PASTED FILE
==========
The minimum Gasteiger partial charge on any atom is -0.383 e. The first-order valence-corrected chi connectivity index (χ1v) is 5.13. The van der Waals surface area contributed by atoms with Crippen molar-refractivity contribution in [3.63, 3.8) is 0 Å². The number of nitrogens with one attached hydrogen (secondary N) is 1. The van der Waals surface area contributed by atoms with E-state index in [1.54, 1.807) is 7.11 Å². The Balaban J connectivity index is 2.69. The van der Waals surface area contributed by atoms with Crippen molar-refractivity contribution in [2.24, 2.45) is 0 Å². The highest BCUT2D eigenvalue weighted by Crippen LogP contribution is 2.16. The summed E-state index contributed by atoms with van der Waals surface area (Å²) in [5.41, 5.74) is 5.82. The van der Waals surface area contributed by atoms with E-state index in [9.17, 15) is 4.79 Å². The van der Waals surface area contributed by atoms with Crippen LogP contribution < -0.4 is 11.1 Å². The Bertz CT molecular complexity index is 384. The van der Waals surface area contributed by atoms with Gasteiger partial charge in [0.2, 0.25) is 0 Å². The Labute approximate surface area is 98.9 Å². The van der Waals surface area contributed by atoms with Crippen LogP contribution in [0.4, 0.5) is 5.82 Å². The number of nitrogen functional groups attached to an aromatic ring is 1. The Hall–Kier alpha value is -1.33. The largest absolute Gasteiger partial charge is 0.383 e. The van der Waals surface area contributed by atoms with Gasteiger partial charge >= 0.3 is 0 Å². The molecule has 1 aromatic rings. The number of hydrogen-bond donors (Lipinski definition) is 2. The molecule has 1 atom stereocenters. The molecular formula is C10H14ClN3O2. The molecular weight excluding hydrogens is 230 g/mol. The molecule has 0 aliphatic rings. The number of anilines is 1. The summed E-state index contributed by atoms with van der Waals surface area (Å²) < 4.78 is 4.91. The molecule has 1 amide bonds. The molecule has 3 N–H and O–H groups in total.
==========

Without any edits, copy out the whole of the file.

The minimum Gasteiger partial charge on any atom is -0.383 e. The first-order valence-corrected chi connectivity index (χ1v) is 5.13. The van der Waals surface area contributed by atoms with Crippen molar-refractivity contribution in [3.63, 3.8) is 0 Å². The number of nitrogens with one attached hydrogen (secondary N) is 1. The van der Waals surface area contributed by atoms with E-state index in [1.54, 1.807) is 7.11 Å². The Balaban J connectivity index is 2.69. The van der Waals surface area contributed by atoms with Crippen molar-refractivity contribution in [2.24, 2.45) is 0 Å². The highest BCUT2D eigenvalue weighted by Crippen LogP contribution is 2.16. The summed E-state index contributed by atoms with van der Waals surface area (Å²) in [5.41, 5.74) is 5.82. The van der Waals surface area contributed by atoms with E-state index in [9.17, 15) is 4.79 Å². The van der Waals surface area contributed by atoms with Crippen LogP contribution < -0.4 is 11.1 Å². The Bertz CT molecular complexity index is 384. The van der Waals surface area contributed by atoms with Gasteiger partial charge in [0.2, 0.25) is 0 Å². The Labute approximate surface area is 98.9 Å². The van der Waals surface area contributed by atoms with Crippen LogP contribution in [0.4, 0.5) is 5.82 Å². The number of nitrogen functional groups attached to an aromatic ring is 1. The Hall–Kier alpha value is -1.33. The largest absolute Gasteiger partial charge is 0.383 e. The van der Waals surface area contributed by atoms with Gasteiger partial charge >= 0.3 is 0 Å². The molecule has 1 aromatic rings. The number of hydrogen-bond donors (Lipinski definition) is 2. The molecule has 1 atom stereocenters. The molecular formula is C10H14ClN3O2. The molecular weight excluding hydrogens is 230 g/mol. The molecule has 0 aliphatic rings. The number of anilines is 1. The summed E-state index contributed by atoms with van der Waals surface area (Å²) < 4.78 is 4.91. The molecule has 1 amide bonds. The molecule has 3 N–H and O–H groups in total.